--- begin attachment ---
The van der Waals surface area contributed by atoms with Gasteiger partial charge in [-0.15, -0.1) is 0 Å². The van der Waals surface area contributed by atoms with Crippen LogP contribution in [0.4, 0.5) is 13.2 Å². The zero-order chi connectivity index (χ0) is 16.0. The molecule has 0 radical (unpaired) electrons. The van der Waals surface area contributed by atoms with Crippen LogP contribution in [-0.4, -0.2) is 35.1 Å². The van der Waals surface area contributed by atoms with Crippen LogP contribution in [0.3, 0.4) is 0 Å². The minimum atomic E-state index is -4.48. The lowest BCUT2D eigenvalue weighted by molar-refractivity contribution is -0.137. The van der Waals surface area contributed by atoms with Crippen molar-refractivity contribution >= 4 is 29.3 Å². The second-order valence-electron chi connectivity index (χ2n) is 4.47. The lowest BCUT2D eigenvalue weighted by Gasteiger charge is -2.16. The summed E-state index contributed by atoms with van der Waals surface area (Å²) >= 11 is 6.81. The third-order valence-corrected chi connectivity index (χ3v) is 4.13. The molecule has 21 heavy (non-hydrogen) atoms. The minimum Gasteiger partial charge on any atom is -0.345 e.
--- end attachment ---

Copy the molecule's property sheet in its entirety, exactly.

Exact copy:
The van der Waals surface area contributed by atoms with Gasteiger partial charge in [-0.15, -0.1) is 0 Å². The van der Waals surface area contributed by atoms with Crippen LogP contribution in [0.4, 0.5) is 13.2 Å². The zero-order chi connectivity index (χ0) is 16.0. The molecule has 0 radical (unpaired) electrons. The van der Waals surface area contributed by atoms with Crippen LogP contribution in [-0.4, -0.2) is 35.1 Å². The van der Waals surface area contributed by atoms with Crippen LogP contribution in [0.3, 0.4) is 0 Å². The minimum atomic E-state index is -4.48. The lowest BCUT2D eigenvalue weighted by molar-refractivity contribution is -0.137. The van der Waals surface area contributed by atoms with Crippen molar-refractivity contribution >= 4 is 29.3 Å². The second-order valence-electron chi connectivity index (χ2n) is 4.47. The lowest BCUT2D eigenvalue weighted by Gasteiger charge is -2.16. The summed E-state index contributed by atoms with van der Waals surface area (Å²) >= 11 is 6.81. The third-order valence-corrected chi connectivity index (χ3v) is 4.13. The molecule has 21 heavy (non-hydrogen) atoms. The minimum Gasteiger partial charge on any atom is -0.345 e.